The Supreme Court of Canada’s decision in Daishowa Marubeni International Ltd. v. Canada
is a refreshingly clear and logical take on a number of very basic principles of income tax law. It is all the more impressive that this unanimous decision was rendered in a relatively terse 48 paragraphs (roughly half of which involved a review of the facts and procedural history) citing only 7 cases and 6 authors. In a nutshell, Daishowa Marubeni International Ltd. (“DMI”) sold two Alberta forest tenures in 1999 and 2000; the purchasers agreed (which they had to under Alberta law) to assume the reforestation obligations in respect of those tenures. The Minister reassessed DMI on the basis that the agreed value of the reforestation obligations ($11 million in the case of one of the tenures, an unspecified amount in the case of the other) formed part of DMI’s proceeds of disposition and were accordingly taxable. The Minister analogized the situation to the assumption of a mortgage by a purchaser of property. The Supreme Court rejected the Minister’s argument and held that the situation was like the purchase of a rundown property; the cost of needed repairs would affect value of the property and, accordingly, the purchase price but did not form part of the proceeds of sale. The Court held that while the amount of a mortgage does not affect the underlying value of the property, in this case there were no circumstances under which DMI could have realized an additional $11 million plus on the sale of the forest tenures. This decision affirms an unmistakable understanding of commercial reality and introduces a clarity to the tax jurisprudence of the Supreme Court that has seldom been seen.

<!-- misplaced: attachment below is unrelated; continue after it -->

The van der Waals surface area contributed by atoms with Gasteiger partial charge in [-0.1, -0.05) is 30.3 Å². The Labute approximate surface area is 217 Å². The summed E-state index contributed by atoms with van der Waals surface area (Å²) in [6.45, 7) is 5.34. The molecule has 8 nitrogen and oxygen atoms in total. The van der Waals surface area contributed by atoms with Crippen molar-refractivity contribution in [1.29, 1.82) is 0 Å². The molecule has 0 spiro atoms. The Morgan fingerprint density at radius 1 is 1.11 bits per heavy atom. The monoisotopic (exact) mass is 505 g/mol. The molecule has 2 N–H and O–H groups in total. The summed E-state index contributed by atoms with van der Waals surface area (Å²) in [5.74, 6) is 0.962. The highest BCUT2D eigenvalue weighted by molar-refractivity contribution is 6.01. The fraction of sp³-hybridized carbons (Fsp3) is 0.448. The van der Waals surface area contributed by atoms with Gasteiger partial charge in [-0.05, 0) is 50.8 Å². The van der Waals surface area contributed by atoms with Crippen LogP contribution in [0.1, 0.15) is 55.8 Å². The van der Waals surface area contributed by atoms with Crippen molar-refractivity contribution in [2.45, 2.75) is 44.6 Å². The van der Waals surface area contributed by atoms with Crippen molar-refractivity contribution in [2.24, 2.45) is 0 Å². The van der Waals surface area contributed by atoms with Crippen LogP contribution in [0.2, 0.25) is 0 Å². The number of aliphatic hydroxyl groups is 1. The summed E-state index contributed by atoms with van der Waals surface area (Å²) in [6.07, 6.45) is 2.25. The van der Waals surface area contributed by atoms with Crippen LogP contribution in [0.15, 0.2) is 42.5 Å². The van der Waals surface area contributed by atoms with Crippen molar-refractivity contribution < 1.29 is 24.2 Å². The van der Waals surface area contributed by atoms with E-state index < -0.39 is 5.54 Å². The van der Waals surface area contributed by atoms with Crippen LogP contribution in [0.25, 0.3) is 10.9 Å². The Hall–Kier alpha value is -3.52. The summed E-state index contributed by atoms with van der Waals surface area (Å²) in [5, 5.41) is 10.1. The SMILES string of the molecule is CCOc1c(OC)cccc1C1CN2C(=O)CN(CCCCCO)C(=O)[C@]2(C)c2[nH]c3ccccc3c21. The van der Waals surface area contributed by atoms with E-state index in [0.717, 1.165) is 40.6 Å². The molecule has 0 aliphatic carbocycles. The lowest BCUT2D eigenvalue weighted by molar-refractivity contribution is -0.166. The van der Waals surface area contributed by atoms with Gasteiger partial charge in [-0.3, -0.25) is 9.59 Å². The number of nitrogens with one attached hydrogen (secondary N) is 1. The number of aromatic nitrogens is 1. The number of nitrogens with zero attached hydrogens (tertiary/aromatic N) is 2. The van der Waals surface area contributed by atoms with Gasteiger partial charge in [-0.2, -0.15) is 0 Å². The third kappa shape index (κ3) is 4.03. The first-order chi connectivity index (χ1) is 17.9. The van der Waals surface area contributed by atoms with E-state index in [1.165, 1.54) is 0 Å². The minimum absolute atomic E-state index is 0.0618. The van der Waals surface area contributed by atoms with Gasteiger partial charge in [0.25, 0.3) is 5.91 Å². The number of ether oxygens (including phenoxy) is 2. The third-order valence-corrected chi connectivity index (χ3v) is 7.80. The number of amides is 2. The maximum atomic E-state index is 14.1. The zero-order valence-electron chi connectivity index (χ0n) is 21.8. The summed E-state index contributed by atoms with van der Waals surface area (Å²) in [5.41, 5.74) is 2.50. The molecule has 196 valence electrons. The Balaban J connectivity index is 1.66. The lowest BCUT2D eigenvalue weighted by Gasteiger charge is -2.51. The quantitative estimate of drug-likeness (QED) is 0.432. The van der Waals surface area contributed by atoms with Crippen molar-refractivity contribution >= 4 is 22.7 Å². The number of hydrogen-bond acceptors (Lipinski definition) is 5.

The Court’s decision is a welcome event and one that may possibly be a harbinger of a new, and more robust, approach to the interpretation of taxation statutes, particularly the Income Tax Act (Canada). Possibly the most significant language in the entire decision is found in the discussion of asymmetrical treatment of taxpayers:
 The conclusion I have reached — that a purchaser’s assumption of reforestation obligations does not form part of the vendor’s proceeds of disposition — avoids this asymmetry. Although not dispositive, as Mainville J.A. recognized in his dissent, an interpretation of the Act that promotes symmetry and fairness through a harmonious taxation scheme is to be preferred over an interpretation which promotes neither value.
It is at least arguable that the concepts of symmetry and fairness have now entered that fabled pantheon of “textual, contextual and purposive” as leading touchstones to the interpretation of taxation statutes.